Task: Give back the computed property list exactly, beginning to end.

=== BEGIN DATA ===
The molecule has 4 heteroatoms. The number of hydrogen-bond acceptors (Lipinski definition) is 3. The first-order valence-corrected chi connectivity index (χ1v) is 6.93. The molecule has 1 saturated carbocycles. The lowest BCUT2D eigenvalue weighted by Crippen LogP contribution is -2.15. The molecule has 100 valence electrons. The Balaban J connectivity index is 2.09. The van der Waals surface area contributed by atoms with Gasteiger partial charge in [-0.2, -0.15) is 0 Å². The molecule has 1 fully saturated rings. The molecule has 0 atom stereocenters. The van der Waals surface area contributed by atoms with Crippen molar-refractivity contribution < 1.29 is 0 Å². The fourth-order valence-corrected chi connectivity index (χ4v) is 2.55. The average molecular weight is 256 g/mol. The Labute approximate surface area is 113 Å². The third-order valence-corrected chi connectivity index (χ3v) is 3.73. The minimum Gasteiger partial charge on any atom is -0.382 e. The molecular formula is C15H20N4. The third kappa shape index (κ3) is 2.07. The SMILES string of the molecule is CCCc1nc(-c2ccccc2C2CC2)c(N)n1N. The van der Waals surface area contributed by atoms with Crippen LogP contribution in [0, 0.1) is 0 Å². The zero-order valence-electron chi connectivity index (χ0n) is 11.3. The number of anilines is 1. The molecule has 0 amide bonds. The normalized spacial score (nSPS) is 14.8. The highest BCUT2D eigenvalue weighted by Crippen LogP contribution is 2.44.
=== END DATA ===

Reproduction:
The molecule has 4 heteroatoms. The number of hydrogen-bond acceptors (Lipinski definition) is 3. The first-order valence-corrected chi connectivity index (χ1v) is 6.93. The molecule has 1 saturated carbocycles. The lowest BCUT2D eigenvalue weighted by Crippen LogP contribution is -2.15. The molecule has 100 valence electrons. The Balaban J connectivity index is 2.09. The van der Waals surface area contributed by atoms with Gasteiger partial charge in [-0.2, -0.15) is 0 Å². The molecule has 1 fully saturated rings. The molecule has 0 atom stereocenters. The van der Waals surface area contributed by atoms with Crippen molar-refractivity contribution < 1.29 is 0 Å². The fourth-order valence-corrected chi connectivity index (χ4v) is 2.55. The average molecular weight is 256 g/mol. The Labute approximate surface area is 113 Å². The third-order valence-corrected chi connectivity index (χ3v) is 3.73. The minimum Gasteiger partial charge on any atom is -0.382 e. The molecular formula is C15H20N4. The third kappa shape index (κ3) is 2.07. The SMILES string of the molecule is CCCc1nc(-c2ccccc2C2CC2)c(N)n1N. The van der Waals surface area contributed by atoms with Crippen LogP contribution in [0, 0.1) is 0 Å². The zero-order valence-electron chi connectivity index (χ0n) is 11.3. The number of anilines is 1. The molecule has 0 amide bonds. The normalized spacial score (nSPS) is 14.8. The highest BCUT2D eigenvalue weighted by Crippen LogP contribution is 2.44.